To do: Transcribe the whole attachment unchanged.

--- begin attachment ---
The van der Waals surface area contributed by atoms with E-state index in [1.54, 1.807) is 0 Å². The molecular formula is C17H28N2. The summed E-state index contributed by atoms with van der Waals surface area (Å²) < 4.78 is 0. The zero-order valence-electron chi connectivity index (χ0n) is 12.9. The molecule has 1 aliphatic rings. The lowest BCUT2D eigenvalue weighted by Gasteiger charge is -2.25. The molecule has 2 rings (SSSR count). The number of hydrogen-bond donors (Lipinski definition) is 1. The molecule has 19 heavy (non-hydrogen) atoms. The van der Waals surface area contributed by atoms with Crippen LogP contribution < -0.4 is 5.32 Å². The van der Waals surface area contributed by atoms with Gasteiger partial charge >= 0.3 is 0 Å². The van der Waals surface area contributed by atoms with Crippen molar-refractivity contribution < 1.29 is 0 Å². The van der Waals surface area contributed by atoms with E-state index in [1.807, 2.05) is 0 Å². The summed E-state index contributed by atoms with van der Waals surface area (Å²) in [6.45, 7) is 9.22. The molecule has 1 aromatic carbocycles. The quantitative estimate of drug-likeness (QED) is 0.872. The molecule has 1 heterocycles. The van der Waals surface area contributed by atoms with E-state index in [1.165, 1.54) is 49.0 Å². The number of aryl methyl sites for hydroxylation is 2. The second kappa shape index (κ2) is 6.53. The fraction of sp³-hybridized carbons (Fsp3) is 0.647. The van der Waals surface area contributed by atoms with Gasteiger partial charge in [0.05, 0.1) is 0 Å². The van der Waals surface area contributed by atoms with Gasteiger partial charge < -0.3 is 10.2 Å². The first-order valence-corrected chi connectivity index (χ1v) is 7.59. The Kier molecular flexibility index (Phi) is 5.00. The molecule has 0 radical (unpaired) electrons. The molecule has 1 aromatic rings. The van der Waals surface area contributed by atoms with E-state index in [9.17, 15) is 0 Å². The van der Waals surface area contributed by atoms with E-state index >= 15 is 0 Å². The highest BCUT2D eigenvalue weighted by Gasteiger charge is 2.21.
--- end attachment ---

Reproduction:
The van der Waals surface area contributed by atoms with E-state index in [1.54, 1.807) is 0 Å². The molecular formula is C17H28N2. The summed E-state index contributed by atoms with van der Waals surface area (Å²) < 4.78 is 0. The zero-order valence-electron chi connectivity index (χ0n) is 12.9. The molecule has 1 aliphatic rings. The lowest BCUT2D eigenvalue weighted by Gasteiger charge is -2.25. The molecule has 2 rings (SSSR count). The number of hydrogen-bond donors (Lipinski definition) is 1. The molecule has 19 heavy (non-hydrogen) atoms. The van der Waals surface area contributed by atoms with Crippen LogP contribution < -0.4 is 5.32 Å². The van der Waals surface area contributed by atoms with Gasteiger partial charge >= 0.3 is 0 Å². The van der Waals surface area contributed by atoms with Crippen molar-refractivity contribution < 1.29 is 0 Å². The van der Waals surface area contributed by atoms with E-state index in [1.807, 2.05) is 0 Å². The summed E-state index contributed by atoms with van der Waals surface area (Å²) in [6.45, 7) is 9.22. The molecule has 1 aromatic carbocycles. The quantitative estimate of drug-likeness (QED) is 0.872. The molecule has 1 heterocycles. The van der Waals surface area contributed by atoms with E-state index in [1.165, 1.54) is 49.0 Å². The number of aryl methyl sites for hydroxylation is 2. The second kappa shape index (κ2) is 6.53. The fraction of sp³-hybridized carbons (Fsp3) is 0.647. The van der Waals surface area contributed by atoms with Gasteiger partial charge in [0.05, 0.1) is 0 Å². The van der Waals surface area contributed by atoms with Gasteiger partial charge < -0.3 is 10.2 Å². The first-order valence-corrected chi connectivity index (χ1v) is 7.59. The Kier molecular flexibility index (Phi) is 5.00. The molecule has 0 radical (unpaired) electrons. The molecule has 1 aromatic rings. The van der Waals surface area contributed by atoms with E-state index in [9.17, 15) is 0 Å². The van der Waals surface area contributed by atoms with E-state index >= 15 is 0 Å². The highest BCUT2D eigenvalue weighted by Gasteiger charge is 2.21.